When it comes to issues concerning immigrant visas for highly-skilled workers (H1-B) Democratic vice-presidential candidate Kamala Harrisâ€™s opinions align with former Vice-President and presidential candidate Joe Biden. She has consistently stood for immigrant safety and non-discrimination since the time she was elected as a junion senator from California.
Her most important statement on the issue of H-1B visas came in November 2019, when she was running her presidential campaign in hopes of securing the Democratic nomination. She is now Bidenâ€™s running mate for the upcoming elections in November. Joe Biden has promised to reform the immigrant work visa system if elected.
Kamala Harris had said that she was in favour of lifting the per-country ceiling on employment-based green cards available for immigrant workers (H1-B visas). Asserting that around 95% of those who are in line for green cards are from China, India, the Philippines and Vietnam, her campaign had said, â€śKamala believes we must do more to eliminate discriminatory backlogs and protect immigrant workers so they can stay in our country and continue to contribute to the economy.â€ť Her campaign added that as president, she will clear the backlogs in the family visa category as part of her plan for a fair immigration system.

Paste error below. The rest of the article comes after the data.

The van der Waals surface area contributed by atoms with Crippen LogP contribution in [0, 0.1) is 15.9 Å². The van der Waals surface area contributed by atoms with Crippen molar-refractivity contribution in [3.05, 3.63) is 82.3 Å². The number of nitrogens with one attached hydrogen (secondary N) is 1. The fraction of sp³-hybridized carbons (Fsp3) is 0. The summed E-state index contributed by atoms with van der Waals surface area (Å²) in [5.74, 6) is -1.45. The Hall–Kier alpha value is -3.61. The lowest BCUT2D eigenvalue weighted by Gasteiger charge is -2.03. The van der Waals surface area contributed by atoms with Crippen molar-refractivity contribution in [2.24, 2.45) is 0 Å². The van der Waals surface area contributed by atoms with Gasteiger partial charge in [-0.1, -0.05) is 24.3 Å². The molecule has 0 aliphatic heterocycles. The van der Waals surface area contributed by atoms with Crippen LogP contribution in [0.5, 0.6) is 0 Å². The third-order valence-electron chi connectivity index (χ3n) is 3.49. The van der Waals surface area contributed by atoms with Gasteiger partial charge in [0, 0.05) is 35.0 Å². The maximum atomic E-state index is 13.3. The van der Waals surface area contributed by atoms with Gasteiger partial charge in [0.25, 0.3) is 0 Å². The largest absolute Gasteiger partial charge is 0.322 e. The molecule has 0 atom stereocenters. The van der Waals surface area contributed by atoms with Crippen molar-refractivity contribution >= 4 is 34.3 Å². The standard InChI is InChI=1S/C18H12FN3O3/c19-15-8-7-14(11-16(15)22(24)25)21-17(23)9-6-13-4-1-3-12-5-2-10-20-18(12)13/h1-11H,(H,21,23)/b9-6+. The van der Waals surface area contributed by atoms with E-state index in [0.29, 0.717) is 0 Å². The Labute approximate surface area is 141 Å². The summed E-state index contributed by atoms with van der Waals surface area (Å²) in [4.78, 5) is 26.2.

Since 2017, she has been vocal about the rights of immigrants. She said that immigrants form about 10% of Californiaâ€™s workforce and contribute around 130 billion US dollars to the stateâ€™s GDP.
In September 2018, Kamala Harris wrote to the United States Department of Homeland Security (DHS) and United States Citizenship and Immigration Services (USCIS) on H-4 visas, which largely impacts highly-skilled immigrant women (dependent visas). In her letter, Senator Kamala Harris urged the departments not to revoke the employment authorisation for around one lakh women covered under H-4 visas after a court filing revealed that the government was actively considering a proposal to remove the authorisation. Kamala Harris wrote the letter in collaboration with Senator Kirsten Gillibrand of New York and said that preventing women from working can lead to issues such as isolation, depression and loss of self-worth. â€śIncreased isolation â€“ coupled with complete financial dependence â€” can make leaving an abusive relationship dangerous and, in some cases, impossible,â€ť they wrote.
Adding that independence and equal opportunity are fundamental American values, the senators continued, â€śAn action to deprive spousal H-4 visa holders the ability to continue to pursue their professional careers is antithetical to principles this country is built on. We urge you to consider the economic, psychological, and personal harms that rescinding the H-4 rule will cause to more than 100,000 professional women, their families, and their American communities.â€ť